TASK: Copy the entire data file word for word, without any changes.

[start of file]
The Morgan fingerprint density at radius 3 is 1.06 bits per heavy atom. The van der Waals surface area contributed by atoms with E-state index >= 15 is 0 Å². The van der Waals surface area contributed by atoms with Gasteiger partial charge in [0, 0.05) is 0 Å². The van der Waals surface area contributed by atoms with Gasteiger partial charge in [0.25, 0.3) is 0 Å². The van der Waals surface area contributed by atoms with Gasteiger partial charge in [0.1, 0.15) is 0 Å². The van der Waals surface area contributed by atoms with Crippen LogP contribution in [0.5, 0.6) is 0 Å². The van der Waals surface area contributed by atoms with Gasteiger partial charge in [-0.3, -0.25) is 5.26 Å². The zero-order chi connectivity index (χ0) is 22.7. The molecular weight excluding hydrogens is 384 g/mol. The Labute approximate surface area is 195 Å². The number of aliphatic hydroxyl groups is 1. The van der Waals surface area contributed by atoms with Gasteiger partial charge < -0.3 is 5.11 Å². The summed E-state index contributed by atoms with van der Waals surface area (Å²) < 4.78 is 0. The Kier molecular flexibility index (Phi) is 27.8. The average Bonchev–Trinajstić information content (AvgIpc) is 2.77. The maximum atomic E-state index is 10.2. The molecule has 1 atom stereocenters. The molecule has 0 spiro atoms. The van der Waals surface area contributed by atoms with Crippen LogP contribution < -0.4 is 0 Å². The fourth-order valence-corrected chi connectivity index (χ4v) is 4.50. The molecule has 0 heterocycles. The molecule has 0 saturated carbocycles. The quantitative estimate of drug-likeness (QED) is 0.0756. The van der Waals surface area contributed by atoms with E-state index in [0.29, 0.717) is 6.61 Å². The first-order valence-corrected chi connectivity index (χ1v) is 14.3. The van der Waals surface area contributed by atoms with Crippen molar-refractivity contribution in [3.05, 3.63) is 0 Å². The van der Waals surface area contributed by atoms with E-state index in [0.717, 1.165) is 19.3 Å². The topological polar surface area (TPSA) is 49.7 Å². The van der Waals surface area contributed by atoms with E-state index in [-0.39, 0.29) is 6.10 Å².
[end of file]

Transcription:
The Morgan fingerprint density at radius 3 is 1.06 bits per heavy atom. The van der Waals surface area contributed by atoms with E-state index >= 15 is 0 Å². The van der Waals surface area contributed by atoms with Gasteiger partial charge in [0, 0.05) is 0 Å². The van der Waals surface area contributed by atoms with Gasteiger partial charge in [0.25, 0.3) is 0 Å². The van der Waals surface area contributed by atoms with Gasteiger partial charge in [0.1, 0.15) is 0 Å². The van der Waals surface area contributed by atoms with Crippen LogP contribution in [0.5, 0.6) is 0 Å². The van der Waals surface area contributed by atoms with Gasteiger partial charge in [-0.3, -0.25) is 5.26 Å². The zero-order chi connectivity index (χ0) is 22.7. The molecular weight excluding hydrogens is 384 g/mol. The Labute approximate surface area is 195 Å². The number of aliphatic hydroxyl groups is 1. The van der Waals surface area contributed by atoms with Gasteiger partial charge < -0.3 is 5.11 Å². The summed E-state index contributed by atoms with van der Waals surface area (Å²) < 4.78 is 0. The Kier molecular flexibility index (Phi) is 27.8. The average Bonchev–Trinajstić information content (AvgIpc) is 2.77. The maximum atomic E-state index is 10.2. The molecule has 1 atom stereocenters. The molecule has 0 spiro atoms. The van der Waals surface area contributed by atoms with Crippen LogP contribution < -0.4 is 0 Å². The fourth-order valence-corrected chi connectivity index (χ4v) is 4.50. The molecule has 0 heterocycles. The molecule has 0 saturated carbocycles. The quantitative estimate of drug-likeness (QED) is 0.0756. The van der Waals surface area contributed by atoms with E-state index in [0.29, 0.717) is 6.61 Å². The first-order valence-corrected chi connectivity index (χ1v) is 14.3. The van der Waals surface area contributed by atoms with Crippen molar-refractivity contribution in [3.05, 3.63) is 0 Å². The van der Waals surface area contributed by atoms with E-state index in [0.717, 1.165) is 19.3 Å². The topological polar surface area (TPSA) is 49.7 Å². The van der Waals surface area contributed by atoms with E-state index in [-0.39, 0.29) is 6.10 Å².